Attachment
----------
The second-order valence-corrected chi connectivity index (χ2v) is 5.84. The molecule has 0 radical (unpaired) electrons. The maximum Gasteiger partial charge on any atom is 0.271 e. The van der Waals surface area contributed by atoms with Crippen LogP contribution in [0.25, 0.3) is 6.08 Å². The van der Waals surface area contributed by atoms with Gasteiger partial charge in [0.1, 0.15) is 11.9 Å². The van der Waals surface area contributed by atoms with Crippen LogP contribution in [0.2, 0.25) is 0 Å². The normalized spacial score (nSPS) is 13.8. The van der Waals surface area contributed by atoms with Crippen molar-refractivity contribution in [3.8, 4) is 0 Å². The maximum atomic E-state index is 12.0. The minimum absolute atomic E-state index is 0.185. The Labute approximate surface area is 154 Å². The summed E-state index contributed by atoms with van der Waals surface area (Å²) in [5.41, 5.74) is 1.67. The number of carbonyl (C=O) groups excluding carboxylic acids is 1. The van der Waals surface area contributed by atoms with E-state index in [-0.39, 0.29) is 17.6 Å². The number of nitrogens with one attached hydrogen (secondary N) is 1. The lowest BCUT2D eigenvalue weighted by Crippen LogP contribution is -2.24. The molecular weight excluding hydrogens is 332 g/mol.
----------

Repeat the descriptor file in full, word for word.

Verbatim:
The second-order valence-corrected chi connectivity index (χ2v) is 5.84. The molecule has 0 radical (unpaired) electrons. The maximum Gasteiger partial charge on any atom is 0.271 e. The van der Waals surface area contributed by atoms with Crippen LogP contribution in [0.25, 0.3) is 6.08 Å². The van der Waals surface area contributed by atoms with Gasteiger partial charge in [0.1, 0.15) is 11.9 Å². The van der Waals surface area contributed by atoms with Crippen LogP contribution in [0.2, 0.25) is 0 Å². The normalized spacial score (nSPS) is 13.8. The van der Waals surface area contributed by atoms with Crippen molar-refractivity contribution in [3.8, 4) is 0 Å². The maximum atomic E-state index is 12.0. The minimum absolute atomic E-state index is 0.185. The Labute approximate surface area is 154 Å². The summed E-state index contributed by atoms with van der Waals surface area (Å²) in [5.41, 5.74) is 1.67. The number of carbonyl (C=O) groups excluding carboxylic acids is 1. The van der Waals surface area contributed by atoms with E-state index in [-0.39, 0.29) is 17.6 Å². The number of nitrogens with one attached hydrogen (secondary N) is 1. The lowest BCUT2D eigenvalue weighted by Crippen LogP contribution is -2.24. The molecular weight excluding hydrogens is 332 g/mol.